4904629 PAYMENT PROTECT TAX RETURNS VIEW
4904596 DRINK & DISH LOCAL VIEW
4904582 KGSR VIEW

Continue reading " 122 Trademark Registrations Issued to Indiana Companies in February 2016" »

March 1, 2016

Indiana Patent Litigation: Lilly Sues India Manufacturer of Generic Drugs for Infringement

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Indianapolis, Indiana - An Indiana patent attorney for Plaintiff Eli Lilly & Company ("Lilly") of Indianapolis, Indiana filed a lawsuit in the Southern District of Indiana alleging that Biocon Limited of Bangalore, India will infringe its patented chemotherapy drug, which Lilly offers under the brand name ALIMTA.

At issue in this patent litigation is U.S. Patent No. 7,772,209 (the "'209 patent"). In February, Biocon notified Lilly that it had submitted an Abbreviated New Drug Application ("ANDA") to the FDA. Lilly believes that the product that is the subject of the ANDA will be marketed as a generic version of ALIMTA and that such conduct will infringe the '209 patent.

This federal patent infringement lawsuit, filed by an Indiana lawyer on behalf of Lilly, lists a single count: Infringement of U.S. Patent No. 7,772,209.

Lilly states that it will suffer irreparable injury unless Defendant is "enjoined from infringing the '209 patent, actively inducing infringement of the '209 patent, and contributing to the infringement by others of the '209 patent." It seeks a declaratory judgment, equitable relief, damages, costs and attorneys' fees.

Continue reading "Indiana Patent Litigation: Lilly Sues India Manufacturer of Generic Drugs for Infringement" »

February 29, 2016

United States Intellectual Property Law: Senate Judiciary Committee Approves Trade Secrets Bill

Washington D. C. - The United States Senate Judiciary Committee approved S. 1890, the Defend Trade Secrets Act ("DTSA"). If enacted, the bill would create a private cause of action in the federal courts for trade secret misappropriation.

Under Indiana's Access to Public Records Act, a trade secret is defined as:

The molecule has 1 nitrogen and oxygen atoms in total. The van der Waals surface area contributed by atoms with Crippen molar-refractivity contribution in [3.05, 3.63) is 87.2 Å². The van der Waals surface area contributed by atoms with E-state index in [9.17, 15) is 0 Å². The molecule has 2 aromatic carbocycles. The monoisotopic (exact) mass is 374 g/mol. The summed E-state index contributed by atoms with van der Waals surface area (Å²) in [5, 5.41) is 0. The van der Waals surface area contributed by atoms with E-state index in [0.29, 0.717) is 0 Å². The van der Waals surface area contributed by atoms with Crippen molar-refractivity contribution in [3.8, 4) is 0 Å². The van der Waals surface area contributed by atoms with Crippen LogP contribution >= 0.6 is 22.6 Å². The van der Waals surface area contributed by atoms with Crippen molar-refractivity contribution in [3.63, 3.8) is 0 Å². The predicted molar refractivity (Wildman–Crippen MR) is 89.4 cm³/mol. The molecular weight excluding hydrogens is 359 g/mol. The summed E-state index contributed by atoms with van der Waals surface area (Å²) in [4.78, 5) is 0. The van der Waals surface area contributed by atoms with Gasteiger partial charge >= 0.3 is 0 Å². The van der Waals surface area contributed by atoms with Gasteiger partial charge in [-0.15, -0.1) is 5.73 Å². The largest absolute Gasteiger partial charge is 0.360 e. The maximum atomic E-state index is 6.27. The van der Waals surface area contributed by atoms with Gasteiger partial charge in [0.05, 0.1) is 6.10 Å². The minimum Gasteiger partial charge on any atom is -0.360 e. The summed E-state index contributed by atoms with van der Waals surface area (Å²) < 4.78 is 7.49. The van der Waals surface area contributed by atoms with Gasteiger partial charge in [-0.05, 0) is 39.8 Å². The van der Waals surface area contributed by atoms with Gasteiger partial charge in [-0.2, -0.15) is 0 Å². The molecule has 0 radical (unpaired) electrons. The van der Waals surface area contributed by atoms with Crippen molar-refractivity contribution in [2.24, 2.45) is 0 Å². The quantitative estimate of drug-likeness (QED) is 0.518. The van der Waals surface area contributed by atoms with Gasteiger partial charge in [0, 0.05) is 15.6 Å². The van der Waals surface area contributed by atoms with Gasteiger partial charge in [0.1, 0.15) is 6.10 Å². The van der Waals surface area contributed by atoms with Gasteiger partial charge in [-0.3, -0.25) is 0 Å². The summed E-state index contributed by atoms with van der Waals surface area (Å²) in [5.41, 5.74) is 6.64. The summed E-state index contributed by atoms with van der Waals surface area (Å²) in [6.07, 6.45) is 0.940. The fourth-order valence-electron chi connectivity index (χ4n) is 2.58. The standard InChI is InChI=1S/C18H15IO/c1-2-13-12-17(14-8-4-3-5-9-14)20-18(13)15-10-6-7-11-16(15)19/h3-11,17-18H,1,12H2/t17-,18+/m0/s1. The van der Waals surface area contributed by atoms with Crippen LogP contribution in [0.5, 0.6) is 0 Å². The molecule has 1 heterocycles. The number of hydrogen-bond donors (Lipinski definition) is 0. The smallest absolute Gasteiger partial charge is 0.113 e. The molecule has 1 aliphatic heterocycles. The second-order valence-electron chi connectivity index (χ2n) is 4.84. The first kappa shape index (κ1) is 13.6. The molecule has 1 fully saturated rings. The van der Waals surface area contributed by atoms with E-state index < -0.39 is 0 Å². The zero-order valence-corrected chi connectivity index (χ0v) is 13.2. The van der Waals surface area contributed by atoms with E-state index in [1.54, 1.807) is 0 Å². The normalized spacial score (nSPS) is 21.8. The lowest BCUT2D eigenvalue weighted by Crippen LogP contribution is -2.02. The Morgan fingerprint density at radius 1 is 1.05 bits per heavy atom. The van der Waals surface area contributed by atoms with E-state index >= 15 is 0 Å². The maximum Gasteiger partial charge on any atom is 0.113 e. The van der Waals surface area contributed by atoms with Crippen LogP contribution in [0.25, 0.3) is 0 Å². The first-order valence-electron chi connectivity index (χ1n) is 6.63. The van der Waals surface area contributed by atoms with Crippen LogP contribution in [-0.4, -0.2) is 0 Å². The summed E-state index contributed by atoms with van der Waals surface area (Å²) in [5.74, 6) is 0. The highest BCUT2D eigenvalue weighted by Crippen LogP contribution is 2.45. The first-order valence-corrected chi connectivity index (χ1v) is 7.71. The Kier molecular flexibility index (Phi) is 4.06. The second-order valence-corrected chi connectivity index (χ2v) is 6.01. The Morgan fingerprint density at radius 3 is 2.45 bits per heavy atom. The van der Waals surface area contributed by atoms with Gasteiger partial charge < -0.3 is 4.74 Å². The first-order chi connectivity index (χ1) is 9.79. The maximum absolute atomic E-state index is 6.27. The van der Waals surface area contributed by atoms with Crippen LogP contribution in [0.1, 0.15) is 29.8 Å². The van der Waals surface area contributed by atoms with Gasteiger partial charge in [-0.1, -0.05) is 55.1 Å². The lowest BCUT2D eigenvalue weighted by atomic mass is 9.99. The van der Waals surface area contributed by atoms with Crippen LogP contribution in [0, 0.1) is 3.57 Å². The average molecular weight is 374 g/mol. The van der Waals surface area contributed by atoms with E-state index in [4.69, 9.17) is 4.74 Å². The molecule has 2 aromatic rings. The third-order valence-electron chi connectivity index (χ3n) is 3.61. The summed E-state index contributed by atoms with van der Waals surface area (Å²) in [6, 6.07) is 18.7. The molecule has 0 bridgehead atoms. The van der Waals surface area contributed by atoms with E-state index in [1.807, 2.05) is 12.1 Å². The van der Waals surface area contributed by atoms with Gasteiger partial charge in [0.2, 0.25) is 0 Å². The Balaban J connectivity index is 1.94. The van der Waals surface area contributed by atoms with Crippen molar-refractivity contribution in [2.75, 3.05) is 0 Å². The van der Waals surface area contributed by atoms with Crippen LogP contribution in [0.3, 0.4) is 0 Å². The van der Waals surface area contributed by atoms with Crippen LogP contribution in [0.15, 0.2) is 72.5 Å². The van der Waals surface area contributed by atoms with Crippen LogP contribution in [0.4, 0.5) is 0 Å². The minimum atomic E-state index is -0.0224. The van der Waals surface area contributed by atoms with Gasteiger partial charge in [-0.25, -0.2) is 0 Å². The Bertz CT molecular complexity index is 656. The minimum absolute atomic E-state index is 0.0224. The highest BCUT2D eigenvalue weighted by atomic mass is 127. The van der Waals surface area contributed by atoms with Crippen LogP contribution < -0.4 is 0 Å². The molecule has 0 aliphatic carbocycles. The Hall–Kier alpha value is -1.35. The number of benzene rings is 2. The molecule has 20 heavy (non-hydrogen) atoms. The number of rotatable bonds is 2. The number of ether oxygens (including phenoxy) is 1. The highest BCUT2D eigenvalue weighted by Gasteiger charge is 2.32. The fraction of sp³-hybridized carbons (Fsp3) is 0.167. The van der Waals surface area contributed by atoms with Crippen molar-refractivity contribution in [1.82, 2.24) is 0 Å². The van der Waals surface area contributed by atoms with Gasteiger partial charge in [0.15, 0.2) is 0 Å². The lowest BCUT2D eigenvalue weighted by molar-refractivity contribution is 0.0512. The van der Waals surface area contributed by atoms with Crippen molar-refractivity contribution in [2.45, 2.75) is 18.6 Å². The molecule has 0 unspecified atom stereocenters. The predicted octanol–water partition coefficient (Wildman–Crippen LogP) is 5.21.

information, including a formula, pattern, compilation, program, device, method, technique, or process, that:

(1) derives independent economic value, actual or potential, from not being generally known to, and not being readily ascertainable by proper means by, other persons who can obtain economic value from its disclosure or use; and

(2) is the subject of efforts that are reasonable under the circumstances to maintain its secrecy.

The proposed legislation uses a similar definition:

[T]he term "trade secret" means all forms and types of financial, business, scientific, technical, economic, or engineering information, including patterns, plans, compilations, program devices, formulas, designs, prototypes, methods, techniques, processes, procedures, programs, or codes, whether tangible or intangible, and whether or how stored, compiled, or memorialized physically, electronically, graphically, photographically, or in writing if --

(A) the owner thereof has taken reasonable measures to keep such information secret; and

(B) the information derives independent economic value, actual or potential, from not being generally known to, and not being readily ascertainable through proper means by, the public.

The DTSA would be the civil counterpart to the Economic Espionage Act of 1996, a criminal statute that uses the same definition of "trade secret" as the DTSA.

This would be the first time that individuals would have a private, federal right of action for theft of trade secrets. Presently, those seeking redress in civil court for theft of trade secrets must resort to claims based on state law or seek to have a claim for injunctive relief filed by the Attorney General.

The DTSA, if enacted, would address the current patchwork of state laws protecting trade secrets. While those state statutes are similar, with many states having enacted some form of the Uniform Trade Secrets Act ("UTSA"), they are not identical.

The DTSA does not preempt any other law. Thus, where a state's law governing trade secrets is more generous, a plaintiff retains the ability to sue under that state law also, either in state court or as a pendant claim in a federal lawsuit.

The relief offered under the DTSA contains such remedies as monetary damages, including royalty payments, reimbursement of actual losses caused by the defendant and trebling of a monetary award where punitive damages are found to be appropriate. Injunctive relief and attorneys' fees may also be recoverable.

Continue reading "United States Intellectual Property Law: Senate Judiciary Committee Approves Trade Secrets Bill" »

February 26, 2016

Indiana Cable/Satellite TV Litigation: DIRECTV Sues Pollo Feliz for Unlawful Interception